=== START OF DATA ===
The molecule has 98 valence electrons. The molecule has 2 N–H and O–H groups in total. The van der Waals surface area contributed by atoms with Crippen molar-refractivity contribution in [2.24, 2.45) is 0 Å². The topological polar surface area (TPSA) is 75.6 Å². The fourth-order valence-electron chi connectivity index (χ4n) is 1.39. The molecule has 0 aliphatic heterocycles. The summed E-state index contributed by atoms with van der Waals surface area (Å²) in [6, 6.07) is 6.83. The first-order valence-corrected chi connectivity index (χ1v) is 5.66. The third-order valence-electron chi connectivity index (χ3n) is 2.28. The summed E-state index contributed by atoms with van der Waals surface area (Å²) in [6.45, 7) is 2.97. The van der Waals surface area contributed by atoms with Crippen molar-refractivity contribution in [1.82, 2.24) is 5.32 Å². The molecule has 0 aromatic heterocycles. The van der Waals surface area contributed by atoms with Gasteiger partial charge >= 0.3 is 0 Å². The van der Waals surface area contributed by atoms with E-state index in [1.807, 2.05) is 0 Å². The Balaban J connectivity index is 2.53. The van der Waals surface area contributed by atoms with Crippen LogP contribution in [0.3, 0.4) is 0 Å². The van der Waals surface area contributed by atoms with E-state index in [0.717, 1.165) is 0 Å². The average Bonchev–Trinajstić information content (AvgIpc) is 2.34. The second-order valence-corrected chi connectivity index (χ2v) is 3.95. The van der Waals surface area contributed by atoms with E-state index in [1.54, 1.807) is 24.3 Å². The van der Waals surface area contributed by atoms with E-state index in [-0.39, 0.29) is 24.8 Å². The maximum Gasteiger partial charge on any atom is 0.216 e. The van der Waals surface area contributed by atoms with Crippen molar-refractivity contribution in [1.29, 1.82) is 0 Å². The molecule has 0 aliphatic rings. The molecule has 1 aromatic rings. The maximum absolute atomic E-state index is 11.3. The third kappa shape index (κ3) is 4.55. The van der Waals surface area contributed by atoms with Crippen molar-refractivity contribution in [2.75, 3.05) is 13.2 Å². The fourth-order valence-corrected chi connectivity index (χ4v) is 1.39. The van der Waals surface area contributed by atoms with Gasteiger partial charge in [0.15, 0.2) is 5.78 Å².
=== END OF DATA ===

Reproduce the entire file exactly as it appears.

The molecule has 98 valence electrons. The molecule has 2 N–H and O–H groups in total. The van der Waals surface area contributed by atoms with Crippen molar-refractivity contribution in [2.24, 2.45) is 0 Å². The topological polar surface area (TPSA) is 75.6 Å². The fourth-order valence-electron chi connectivity index (χ4n) is 1.39. The molecule has 0 aliphatic heterocycles. The summed E-state index contributed by atoms with van der Waals surface area (Å²) in [6, 6.07) is 6.83. The first-order valence-corrected chi connectivity index (χ1v) is 5.66. The third-order valence-electron chi connectivity index (χ3n) is 2.28. The summed E-state index contributed by atoms with van der Waals surface area (Å²) in [6.45, 7) is 2.97. The van der Waals surface area contributed by atoms with Crippen molar-refractivity contribution in [1.82, 2.24) is 5.32 Å². The molecule has 0 aromatic heterocycles. The van der Waals surface area contributed by atoms with Gasteiger partial charge >= 0.3 is 0 Å². The van der Waals surface area contributed by atoms with E-state index in [1.807, 2.05) is 0 Å². The Balaban J connectivity index is 2.53. The van der Waals surface area contributed by atoms with Crippen LogP contribution in [0.3, 0.4) is 0 Å². The van der Waals surface area contributed by atoms with E-state index in [0.717, 1.165) is 0 Å². The average Bonchev–Trinajstić information content (AvgIpc) is 2.34. The second-order valence-corrected chi connectivity index (χ2v) is 3.95. The van der Waals surface area contributed by atoms with E-state index in [1.54, 1.807) is 24.3 Å². The van der Waals surface area contributed by atoms with E-state index in [-0.39, 0.29) is 24.8 Å². The maximum Gasteiger partial charge on any atom is 0.216 e. The van der Waals surface area contributed by atoms with Crippen molar-refractivity contribution in [1.29, 1.82) is 0 Å². The molecule has 0 aliphatic rings. The molecule has 1 aromatic rings. The maximum absolute atomic E-state index is 11.3. The third kappa shape index (κ3) is 4.55. The van der Waals surface area contributed by atoms with Crippen molar-refractivity contribution in [2.75, 3.05) is 13.2 Å². The fourth-order valence-corrected chi connectivity index (χ4v) is 1.39. The van der Waals surface area contributed by atoms with Gasteiger partial charge in [0.15, 0.2) is 5.78 Å².